FOSHAN, China—Every player in the Gilas Pilipinas squad seeing action in the Fiba World Cup here has gained valuable experience playing against talents that are far superior in so many ways.
The Filipinos have so tangled with standouts from Europe, some of them stalwarts of their NBA teams and looming to be future Hall of Famers like Nikola Jokic of Serbia.
And June Mar Fajardo, despite his many successes back home—five PBA MVPs and counting, numerous other individual accolades and championships for his mother San Miguel Beer ballclub—is putting this experience to further his skills.
“This is a good experience for me and the team,” Fajardo said in Filipino Tuesday night after Gilas Pilipinas practice, referring to playing world-class countries Italy and Serbia.
Though the results against those two sides were disappointing, to say the least, Fajardo is relishing playing against them, especially that one against the Serbs and their cornerstone Jokic.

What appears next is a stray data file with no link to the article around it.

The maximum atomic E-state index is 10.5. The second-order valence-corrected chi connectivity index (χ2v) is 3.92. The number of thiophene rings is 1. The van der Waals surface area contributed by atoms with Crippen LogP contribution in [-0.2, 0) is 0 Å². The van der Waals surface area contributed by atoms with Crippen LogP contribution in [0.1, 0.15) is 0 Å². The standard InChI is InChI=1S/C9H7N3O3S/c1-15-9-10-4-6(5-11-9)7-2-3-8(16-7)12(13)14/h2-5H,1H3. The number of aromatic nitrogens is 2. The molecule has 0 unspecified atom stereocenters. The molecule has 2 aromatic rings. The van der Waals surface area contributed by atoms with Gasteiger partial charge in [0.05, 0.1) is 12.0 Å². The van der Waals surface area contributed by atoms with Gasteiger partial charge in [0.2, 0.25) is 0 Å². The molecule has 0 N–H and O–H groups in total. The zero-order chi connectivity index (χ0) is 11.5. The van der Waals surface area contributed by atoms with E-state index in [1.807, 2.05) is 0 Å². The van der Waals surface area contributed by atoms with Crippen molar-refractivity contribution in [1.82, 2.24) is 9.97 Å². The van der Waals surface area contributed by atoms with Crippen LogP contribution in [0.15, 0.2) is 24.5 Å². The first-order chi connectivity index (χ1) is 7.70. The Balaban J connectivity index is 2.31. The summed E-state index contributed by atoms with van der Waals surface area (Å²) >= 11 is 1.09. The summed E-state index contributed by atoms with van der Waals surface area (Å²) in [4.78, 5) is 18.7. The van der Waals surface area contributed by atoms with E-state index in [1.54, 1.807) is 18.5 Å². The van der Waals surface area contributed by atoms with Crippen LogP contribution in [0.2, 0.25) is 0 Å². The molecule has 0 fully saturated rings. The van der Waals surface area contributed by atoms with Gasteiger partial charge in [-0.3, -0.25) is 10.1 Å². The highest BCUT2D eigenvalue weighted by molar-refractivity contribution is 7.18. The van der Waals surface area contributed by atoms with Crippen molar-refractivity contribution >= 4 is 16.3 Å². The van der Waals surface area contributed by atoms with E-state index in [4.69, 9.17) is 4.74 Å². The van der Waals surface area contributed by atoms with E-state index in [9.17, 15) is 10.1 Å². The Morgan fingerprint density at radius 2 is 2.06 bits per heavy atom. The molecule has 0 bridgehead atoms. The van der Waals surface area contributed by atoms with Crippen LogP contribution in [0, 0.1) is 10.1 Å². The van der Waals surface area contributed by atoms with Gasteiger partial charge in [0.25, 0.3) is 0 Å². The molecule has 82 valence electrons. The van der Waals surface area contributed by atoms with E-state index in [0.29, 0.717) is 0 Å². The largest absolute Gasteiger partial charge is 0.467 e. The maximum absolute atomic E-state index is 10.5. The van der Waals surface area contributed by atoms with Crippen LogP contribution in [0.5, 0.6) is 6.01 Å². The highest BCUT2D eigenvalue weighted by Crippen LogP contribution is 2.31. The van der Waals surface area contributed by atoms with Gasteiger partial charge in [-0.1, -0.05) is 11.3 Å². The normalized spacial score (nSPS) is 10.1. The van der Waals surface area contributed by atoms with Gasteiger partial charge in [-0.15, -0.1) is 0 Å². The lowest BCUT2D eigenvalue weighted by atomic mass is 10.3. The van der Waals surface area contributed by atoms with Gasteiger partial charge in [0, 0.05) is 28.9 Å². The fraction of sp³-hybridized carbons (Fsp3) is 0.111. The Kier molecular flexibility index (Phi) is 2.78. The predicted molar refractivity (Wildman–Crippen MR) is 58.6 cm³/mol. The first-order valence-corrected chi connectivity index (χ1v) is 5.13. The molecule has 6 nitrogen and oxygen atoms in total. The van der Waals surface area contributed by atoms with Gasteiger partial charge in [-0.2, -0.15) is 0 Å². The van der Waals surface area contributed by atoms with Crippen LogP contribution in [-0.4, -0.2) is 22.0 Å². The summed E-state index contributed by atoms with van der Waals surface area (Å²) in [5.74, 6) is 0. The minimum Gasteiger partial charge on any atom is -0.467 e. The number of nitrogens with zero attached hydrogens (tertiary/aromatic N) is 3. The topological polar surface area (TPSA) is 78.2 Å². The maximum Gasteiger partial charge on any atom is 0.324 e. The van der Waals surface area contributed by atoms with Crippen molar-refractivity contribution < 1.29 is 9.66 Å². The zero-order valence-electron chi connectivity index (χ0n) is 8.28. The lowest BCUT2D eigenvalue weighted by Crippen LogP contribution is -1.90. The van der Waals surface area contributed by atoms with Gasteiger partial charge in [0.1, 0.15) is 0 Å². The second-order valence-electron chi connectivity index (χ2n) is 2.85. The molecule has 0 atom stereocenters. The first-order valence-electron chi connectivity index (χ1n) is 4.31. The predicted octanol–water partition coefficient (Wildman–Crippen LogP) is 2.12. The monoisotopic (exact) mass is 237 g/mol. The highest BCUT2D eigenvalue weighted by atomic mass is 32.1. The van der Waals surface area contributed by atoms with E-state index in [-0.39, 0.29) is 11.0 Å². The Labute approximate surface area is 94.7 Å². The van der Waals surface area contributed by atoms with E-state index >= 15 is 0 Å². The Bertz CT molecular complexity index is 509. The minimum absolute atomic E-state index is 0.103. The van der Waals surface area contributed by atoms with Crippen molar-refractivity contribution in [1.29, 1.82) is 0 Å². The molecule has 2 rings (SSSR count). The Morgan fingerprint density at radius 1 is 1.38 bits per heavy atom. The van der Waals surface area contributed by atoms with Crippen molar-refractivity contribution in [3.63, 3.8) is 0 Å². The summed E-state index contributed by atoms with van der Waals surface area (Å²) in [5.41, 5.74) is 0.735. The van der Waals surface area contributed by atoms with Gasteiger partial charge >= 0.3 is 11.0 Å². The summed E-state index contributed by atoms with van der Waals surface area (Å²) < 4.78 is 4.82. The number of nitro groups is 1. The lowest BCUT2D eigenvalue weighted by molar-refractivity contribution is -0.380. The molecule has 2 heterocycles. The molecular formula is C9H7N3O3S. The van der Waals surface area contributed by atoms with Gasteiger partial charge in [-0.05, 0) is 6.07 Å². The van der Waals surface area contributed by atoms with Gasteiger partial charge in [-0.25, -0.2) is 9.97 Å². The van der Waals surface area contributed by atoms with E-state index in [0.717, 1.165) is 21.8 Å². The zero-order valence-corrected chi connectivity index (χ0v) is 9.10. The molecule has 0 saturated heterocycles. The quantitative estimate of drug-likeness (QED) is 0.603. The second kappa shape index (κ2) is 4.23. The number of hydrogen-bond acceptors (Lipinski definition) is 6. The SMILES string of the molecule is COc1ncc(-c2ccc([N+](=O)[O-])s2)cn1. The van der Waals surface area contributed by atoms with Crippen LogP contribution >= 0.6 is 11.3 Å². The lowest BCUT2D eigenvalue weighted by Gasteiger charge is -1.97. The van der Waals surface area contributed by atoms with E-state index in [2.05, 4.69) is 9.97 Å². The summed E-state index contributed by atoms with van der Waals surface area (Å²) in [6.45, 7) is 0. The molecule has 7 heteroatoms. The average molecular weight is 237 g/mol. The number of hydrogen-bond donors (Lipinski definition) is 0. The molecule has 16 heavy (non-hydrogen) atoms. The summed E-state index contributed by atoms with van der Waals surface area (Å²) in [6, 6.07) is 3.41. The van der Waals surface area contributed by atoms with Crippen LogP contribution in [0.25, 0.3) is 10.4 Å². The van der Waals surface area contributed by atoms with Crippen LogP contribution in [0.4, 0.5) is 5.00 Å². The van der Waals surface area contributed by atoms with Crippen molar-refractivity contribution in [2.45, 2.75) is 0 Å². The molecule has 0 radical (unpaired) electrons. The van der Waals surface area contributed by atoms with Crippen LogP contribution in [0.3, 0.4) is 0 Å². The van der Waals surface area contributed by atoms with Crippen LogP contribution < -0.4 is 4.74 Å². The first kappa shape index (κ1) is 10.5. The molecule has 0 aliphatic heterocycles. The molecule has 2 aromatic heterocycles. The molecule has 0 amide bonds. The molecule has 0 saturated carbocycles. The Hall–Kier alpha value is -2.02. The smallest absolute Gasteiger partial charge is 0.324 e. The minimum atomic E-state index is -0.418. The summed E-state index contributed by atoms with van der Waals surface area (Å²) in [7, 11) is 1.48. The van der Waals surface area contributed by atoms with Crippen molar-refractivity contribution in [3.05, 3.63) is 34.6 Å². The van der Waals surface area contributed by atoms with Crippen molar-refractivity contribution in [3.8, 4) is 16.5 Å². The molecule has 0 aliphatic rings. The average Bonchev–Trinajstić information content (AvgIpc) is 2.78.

“He has a lot of skills—outside shooting, passing,” Fajardo said of the 7-foot Jokic, an exceptional all-around talent who doesn’t seem to have the speed and athleticism as other big men in the NBA but finished last season as a First Team member.
“He has a lot of moves, and when he has the ball, his teammates are always on the move and he always spots the open man.”
“I want to keep on improving,” he said. “I don’t want to be stagnant.”
Reminded by reporters that back in 2014, in his first World Cup in Seville, Spain, that he wasn’t as good before that tournament, Fajardo agreed.
Fast forward to today, Fajardo started winning his string of MVPs after that tournament—when he faced talent not as great as Jokic but better than him at that time.
Fajardo still has at least one World Cup in him remaining, in 2023 when the Philippines co-hosts the event with Indonesia.
Asked to assess himself against Jokic; “Siyempre, malayo. NBA yun, eh,” he said.
Fajardo will be at the prime of his health at 33 in four years, and when the World Cup swings to Southeast Asia by then, he would a far better player—the way he improved himself after Spain 2014.
By then, hopefully, the gap with Jokic shouldn’t be as big as Fajardo says it is.
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